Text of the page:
We’re thrilled to announce a complete re-design of the American Cinematheque website. See The New Site Now >
1919, 87 min, USA, Dir: D.W. Griffith

In "the story of a plain girl," Lillian Gish stars in the title role as a young woman secretly smitten with a neighbor (Robert Harron). Though Susie must sacrifice greatly for the man, her love for him never wavers.

1916, Cohen Film, 167 min, USA, Dir: D.W. Griffith

Subtitled “Love’s Struggle Throughout the Ages,” this landmark of silent film weaves together four separate plotlines dealing with the corrosive effects of the titular vice across history: a contemporary melodrama about a young couple’s struggles with poverty and crime, a Renaissance-era tale of persecuted French Huguenots, and recountings of the crucifixion of Jesus and the fall of ancient Babylon. The follow-up to D. W. Griffith’s controversial THE BIRTH OF A NATION was both technically innovative and visually lavish - the budget-busting Babylonian sets will still make you gasp. Some of the era’s biggest names have featured roles here (including Lillian Gish, Constance Talmadge and Mae Marsh), with numerous future stars among the cast of thousands. Though its ambitions have been echoed in recent years by such films as CRASH and BABEL, this remarkable epic remains a one-of-a-kind viewing experience.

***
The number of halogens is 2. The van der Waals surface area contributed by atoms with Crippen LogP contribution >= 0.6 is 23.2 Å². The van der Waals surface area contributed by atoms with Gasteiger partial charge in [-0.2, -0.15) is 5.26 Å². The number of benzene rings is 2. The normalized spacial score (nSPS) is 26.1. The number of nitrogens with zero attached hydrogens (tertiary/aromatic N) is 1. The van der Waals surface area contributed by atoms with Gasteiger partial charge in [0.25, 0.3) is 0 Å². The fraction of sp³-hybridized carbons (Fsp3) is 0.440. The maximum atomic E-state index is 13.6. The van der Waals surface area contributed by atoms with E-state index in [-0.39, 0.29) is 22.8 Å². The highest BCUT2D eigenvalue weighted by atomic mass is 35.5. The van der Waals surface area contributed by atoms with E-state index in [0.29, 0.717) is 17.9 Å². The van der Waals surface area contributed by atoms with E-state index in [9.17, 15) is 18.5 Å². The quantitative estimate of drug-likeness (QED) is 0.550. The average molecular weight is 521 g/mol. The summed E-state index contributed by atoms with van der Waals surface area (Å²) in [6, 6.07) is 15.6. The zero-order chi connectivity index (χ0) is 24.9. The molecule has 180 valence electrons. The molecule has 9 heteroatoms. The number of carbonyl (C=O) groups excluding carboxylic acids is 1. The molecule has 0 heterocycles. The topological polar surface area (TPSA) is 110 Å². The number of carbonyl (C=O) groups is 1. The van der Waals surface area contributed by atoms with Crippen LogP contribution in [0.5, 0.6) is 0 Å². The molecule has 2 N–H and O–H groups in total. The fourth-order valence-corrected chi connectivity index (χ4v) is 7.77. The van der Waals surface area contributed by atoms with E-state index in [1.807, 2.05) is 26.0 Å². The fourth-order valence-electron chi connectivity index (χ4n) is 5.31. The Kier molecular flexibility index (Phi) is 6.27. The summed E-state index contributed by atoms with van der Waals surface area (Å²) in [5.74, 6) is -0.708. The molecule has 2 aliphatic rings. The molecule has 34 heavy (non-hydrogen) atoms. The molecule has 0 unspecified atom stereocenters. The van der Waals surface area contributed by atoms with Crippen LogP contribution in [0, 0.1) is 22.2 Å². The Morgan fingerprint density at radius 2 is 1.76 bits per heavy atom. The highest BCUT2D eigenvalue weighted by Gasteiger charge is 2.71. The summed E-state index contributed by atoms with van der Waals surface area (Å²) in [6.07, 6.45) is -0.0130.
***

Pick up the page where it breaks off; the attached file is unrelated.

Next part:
1955, Park Circus/MGM, 93 min, USA, Dir: Charles Laughton

Robert Mitchum is astonishing as a sociopathic wandering preacher who uses his fire-and-brimstone fundamentalism to mask his schemes to blithely rob and murder gullible yokels - and puritanical Shelley Winters, left alone with her son and daughter and a stash of cleverly hidden loot, is a perfect target. Lillian Gish is rock-solid as the elderly matron who shelters the children when they flee from the homicidal Mitchum. Charles Laughton’s simultaneous debut and swan song as a film director.

Syndicate content